Theresa May’s plan to sign companies up to European Union regulators to maintain their access to markets after Brexit was cast into doubt as a senior EU official expressed reservations.
May proposed that the U.K. could remain part of EU agencies that regulate the medicine, chemicals and aviation industries to keep close to the bloc after Brexit in areas where it suits the U.K. economy.
Stefaan De Rynck, an adviser to EU chief negotiator Michel Barnier, indicated late on Monday that the plan raised potential conflicts. The agencies enact the decisions of the European Commission, they “operate in a context where single market principles operate,” and while their work is technical, “it can become political,” he said. Only three non-EU countries now sign up to the regulators—Norway, Iceland and Lichtenstein.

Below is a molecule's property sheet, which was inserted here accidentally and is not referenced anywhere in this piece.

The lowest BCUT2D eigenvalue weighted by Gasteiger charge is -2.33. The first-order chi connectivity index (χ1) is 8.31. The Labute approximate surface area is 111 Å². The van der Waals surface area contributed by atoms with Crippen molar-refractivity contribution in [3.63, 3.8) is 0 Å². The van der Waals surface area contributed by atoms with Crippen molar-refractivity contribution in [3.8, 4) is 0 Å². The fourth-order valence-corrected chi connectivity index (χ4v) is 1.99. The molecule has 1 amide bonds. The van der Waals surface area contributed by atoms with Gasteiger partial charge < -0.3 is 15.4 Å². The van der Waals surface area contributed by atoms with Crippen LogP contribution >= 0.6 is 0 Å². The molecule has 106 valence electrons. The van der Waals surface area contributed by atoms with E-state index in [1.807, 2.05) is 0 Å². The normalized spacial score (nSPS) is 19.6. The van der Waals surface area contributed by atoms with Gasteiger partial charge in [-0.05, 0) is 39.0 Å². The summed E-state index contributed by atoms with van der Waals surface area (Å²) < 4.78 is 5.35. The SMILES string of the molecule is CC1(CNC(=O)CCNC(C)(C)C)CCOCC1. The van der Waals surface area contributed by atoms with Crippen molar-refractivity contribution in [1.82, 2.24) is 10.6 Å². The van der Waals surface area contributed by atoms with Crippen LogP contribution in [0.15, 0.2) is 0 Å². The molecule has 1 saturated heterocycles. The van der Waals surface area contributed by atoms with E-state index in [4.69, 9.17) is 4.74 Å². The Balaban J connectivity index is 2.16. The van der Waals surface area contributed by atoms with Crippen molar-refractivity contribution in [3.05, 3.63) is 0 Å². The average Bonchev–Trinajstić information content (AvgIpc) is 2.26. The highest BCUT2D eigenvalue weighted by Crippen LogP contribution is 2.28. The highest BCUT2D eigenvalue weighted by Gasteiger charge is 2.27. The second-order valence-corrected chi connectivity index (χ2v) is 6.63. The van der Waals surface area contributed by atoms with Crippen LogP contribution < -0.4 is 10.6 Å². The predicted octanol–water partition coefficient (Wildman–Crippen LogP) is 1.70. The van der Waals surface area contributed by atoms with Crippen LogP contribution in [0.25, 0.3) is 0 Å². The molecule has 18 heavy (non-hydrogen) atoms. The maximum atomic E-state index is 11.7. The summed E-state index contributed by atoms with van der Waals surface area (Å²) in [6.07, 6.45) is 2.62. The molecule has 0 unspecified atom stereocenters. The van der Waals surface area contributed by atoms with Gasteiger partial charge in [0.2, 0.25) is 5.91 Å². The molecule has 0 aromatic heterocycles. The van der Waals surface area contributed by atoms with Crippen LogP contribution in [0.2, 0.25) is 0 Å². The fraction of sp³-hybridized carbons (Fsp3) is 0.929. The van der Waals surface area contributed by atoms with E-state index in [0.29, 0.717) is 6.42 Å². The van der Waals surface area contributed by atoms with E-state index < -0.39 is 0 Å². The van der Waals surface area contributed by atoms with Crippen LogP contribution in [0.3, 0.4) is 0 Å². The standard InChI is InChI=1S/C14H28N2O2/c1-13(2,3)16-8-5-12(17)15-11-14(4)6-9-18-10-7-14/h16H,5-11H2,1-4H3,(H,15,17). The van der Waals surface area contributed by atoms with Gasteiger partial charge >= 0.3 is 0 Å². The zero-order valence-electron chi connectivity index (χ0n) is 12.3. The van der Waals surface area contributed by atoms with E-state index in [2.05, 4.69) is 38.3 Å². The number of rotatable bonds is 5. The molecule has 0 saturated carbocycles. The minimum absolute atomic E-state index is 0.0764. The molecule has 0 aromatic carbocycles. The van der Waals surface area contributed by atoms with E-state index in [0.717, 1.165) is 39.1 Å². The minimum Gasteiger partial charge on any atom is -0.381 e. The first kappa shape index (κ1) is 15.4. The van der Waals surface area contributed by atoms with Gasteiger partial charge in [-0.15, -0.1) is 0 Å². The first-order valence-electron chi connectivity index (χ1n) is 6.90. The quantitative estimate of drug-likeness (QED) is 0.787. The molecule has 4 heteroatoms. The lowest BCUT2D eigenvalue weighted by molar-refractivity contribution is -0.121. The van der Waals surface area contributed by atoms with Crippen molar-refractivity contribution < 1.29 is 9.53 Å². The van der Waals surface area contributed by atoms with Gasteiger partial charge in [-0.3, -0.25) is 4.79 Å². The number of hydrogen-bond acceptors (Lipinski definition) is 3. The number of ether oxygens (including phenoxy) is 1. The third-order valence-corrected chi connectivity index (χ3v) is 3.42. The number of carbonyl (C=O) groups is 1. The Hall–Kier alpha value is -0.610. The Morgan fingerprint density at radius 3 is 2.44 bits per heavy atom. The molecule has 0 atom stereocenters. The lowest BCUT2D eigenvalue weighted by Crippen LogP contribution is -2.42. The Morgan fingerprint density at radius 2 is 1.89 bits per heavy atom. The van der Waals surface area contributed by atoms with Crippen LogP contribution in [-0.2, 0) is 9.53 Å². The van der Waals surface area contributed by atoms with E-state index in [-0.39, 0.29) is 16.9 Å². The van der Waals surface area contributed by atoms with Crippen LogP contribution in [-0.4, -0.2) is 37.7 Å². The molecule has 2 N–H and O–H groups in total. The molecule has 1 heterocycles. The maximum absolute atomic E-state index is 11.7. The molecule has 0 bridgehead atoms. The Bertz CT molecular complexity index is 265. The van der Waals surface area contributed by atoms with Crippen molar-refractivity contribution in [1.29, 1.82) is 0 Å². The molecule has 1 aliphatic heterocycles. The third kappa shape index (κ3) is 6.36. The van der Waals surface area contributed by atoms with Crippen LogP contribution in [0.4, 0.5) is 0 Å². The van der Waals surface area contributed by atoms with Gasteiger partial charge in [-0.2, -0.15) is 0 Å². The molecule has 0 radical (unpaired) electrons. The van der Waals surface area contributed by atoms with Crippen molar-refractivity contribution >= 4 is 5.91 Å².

De Rynck was also cool on the prospect of mutual recognition for finance, underlining the importance of financial stability and the risks posed by integration without common oversight.
The EU has yet to respond to May’s Mansion House speech, but has made clear that a partial approach to the single market isn’t acceptable. The EU is due to set out its negotiating position on the future trading relationship this week.